What I saw at the Sagamore’s Miami Art Week Brunch
I’m not an art critic, I’m a writer. My husband and I have a small collection of original art, but we aren’t serious collectors (maybe someday). I love art — all types — whatever speaks to me. Why is this important? My bystander art status makes me the ideal audience for Sagamore’s recent Art Week Brunch experience. Why? This iconic Collins Avenue Miami Art Deco district hotel’s visionary new ownership has made it their mission to make art accessible, all boundaries exiled. After all, #Sagamoreisart.
The day began with a barrage of sights, smells, tastes, sounds and art. The Sagamore’s lobby, walkways, outdoor garden and pool deck shed much of its usual art collection to take on Femme Fatale, a curated ode to the beauty (internal and external), force and journey of women in life and art. Curators Catherine Ormen, Ronit Neuman and Sebastien Laboureau took obvious care to not limit the showcase to a certain genre. Street artists, painters, musicians, culinary artists and performance artists shared their passions with Miami that day.
What I saw
The highlight of my day was meeting painter Yigal Ozeri. His Untitled (Olya monochrome #7) painting of a young woman wearing lace, her hair blowing about, drew me in until I was swimming in it. I stood an inch away just to prove to myself it was a painting and not a photograph (such is Ozeri’s talent). I stood back and wondered, who is she? Is she someone Ozeri knew? What is on her mind as she looks intently at the person behind the camera? I was enchanted. I shook hands with her creator and spoke with him. It’s a moment I’ll remember for quite some time.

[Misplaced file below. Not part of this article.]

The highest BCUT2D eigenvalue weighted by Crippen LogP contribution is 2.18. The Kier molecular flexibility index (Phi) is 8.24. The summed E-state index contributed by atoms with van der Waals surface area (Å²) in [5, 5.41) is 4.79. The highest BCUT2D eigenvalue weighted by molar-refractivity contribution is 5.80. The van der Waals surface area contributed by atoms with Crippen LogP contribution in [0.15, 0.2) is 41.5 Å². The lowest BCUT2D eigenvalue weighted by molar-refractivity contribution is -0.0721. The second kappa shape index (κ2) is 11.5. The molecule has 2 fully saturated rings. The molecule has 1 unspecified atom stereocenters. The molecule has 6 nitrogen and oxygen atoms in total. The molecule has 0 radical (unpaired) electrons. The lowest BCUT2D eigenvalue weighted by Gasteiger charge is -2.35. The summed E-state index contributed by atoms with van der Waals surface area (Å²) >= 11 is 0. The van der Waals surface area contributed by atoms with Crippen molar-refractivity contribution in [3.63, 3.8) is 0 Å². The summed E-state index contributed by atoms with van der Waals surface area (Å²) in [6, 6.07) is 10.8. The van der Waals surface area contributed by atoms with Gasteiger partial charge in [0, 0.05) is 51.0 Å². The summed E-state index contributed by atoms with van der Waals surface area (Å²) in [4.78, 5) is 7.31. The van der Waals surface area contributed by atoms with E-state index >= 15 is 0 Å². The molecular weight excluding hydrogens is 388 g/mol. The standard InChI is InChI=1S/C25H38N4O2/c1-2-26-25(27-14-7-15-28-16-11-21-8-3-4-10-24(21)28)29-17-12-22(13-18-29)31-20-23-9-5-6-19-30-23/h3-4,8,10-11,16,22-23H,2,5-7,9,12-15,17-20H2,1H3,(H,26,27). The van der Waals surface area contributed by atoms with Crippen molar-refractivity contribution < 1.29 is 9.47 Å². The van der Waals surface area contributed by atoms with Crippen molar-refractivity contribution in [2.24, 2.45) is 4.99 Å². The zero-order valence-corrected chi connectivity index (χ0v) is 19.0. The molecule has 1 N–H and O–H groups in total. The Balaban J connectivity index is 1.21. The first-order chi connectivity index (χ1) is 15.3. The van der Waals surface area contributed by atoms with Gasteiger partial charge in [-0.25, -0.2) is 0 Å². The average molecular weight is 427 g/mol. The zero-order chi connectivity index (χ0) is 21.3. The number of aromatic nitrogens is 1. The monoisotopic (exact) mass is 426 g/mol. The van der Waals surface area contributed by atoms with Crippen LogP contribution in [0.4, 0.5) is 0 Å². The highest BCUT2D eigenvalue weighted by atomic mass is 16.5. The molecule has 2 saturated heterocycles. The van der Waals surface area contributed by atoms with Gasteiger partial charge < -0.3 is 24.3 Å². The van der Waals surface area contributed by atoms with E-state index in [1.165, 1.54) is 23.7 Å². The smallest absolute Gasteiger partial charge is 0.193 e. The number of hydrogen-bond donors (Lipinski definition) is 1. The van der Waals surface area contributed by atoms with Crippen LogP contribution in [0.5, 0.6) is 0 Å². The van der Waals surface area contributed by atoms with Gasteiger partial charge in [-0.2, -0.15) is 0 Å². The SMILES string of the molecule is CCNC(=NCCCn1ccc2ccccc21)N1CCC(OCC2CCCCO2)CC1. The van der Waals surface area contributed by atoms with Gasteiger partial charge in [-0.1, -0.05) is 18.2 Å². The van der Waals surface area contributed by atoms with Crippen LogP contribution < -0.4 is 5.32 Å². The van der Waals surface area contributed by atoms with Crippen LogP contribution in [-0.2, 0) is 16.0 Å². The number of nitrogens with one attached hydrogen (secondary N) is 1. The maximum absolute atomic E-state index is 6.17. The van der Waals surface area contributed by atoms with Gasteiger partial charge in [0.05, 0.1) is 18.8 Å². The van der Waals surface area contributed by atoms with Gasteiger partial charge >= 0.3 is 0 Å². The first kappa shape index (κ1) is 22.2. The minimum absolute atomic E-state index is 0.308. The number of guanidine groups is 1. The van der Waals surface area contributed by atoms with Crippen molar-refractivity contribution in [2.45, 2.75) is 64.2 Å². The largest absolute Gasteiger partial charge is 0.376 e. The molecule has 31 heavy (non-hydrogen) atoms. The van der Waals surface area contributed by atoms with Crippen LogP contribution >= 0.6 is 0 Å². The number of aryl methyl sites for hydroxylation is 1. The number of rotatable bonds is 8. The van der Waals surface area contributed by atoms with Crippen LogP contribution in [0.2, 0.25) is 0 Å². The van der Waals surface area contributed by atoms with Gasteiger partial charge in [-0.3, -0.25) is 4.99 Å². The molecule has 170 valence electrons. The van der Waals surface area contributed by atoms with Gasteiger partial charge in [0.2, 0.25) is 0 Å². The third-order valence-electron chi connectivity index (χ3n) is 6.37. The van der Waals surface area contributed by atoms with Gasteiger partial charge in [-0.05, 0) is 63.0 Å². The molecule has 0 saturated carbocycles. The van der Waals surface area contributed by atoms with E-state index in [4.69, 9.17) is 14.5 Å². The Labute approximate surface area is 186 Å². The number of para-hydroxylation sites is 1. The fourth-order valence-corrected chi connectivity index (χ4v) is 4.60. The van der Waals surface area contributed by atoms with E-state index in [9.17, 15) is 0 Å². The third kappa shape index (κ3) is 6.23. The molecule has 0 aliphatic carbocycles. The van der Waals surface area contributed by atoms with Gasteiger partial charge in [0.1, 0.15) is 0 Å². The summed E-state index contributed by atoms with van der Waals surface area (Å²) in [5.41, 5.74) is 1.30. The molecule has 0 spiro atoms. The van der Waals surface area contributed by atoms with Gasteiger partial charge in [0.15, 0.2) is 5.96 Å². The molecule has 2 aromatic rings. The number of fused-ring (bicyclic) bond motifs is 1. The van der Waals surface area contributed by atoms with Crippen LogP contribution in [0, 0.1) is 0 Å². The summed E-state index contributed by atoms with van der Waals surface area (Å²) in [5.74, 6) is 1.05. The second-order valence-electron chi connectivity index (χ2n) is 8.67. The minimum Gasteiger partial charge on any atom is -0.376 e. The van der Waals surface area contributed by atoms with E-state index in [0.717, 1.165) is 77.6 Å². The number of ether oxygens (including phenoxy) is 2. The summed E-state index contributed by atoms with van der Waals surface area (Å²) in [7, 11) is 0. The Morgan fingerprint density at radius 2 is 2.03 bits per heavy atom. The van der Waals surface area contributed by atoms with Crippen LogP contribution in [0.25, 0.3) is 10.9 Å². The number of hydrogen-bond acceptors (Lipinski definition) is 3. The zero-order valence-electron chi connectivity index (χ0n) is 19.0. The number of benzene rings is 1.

Ji, a dramatic and insanely talented pianist took the stage and played for all of us on a Steinway concert grand piano (a work of art as well). An elderly woman wandered onstage to get a close-up pic of the prodigy after hearing him play. The rest of us wanted to.
Street artist team of two, Yuhmi, used spray paint on canvas to paint a wide-eyed innocent girl in shades of spring. Details were carefully added with a brush. Several street artists’ works were available in the silent auction with proceeds going to Street Art for Mankind.
Several screens from the hotel to the pool showed performance artist Antonia Wright covered in 15,000 bees as she serenely went through the motions of tai chi. It reminded me to find inner peace in chaos and I found it soothing.
Chefs from Paul, a French bakery on Lincoln Road, made crepes by the pool. Their beautifully folded crepes along with the fruit skewers and pastries inside were art to me as well.
Inside, an impressive collection of French lingerie spanning 150 years was on display. I had thought I’d be amazed at how much has changed, but actually I felt the opposite. Construction techniques have morphed tremendously, but it seems the classic look of French undergarments is timeless. A holographic-style video display walked onlookers through decades of lingerie design with a hint of comedy.
There were many more, but these were my favorites. The day was a tribute to the mission of the Sagamore. What they say is true — Sagamore is art.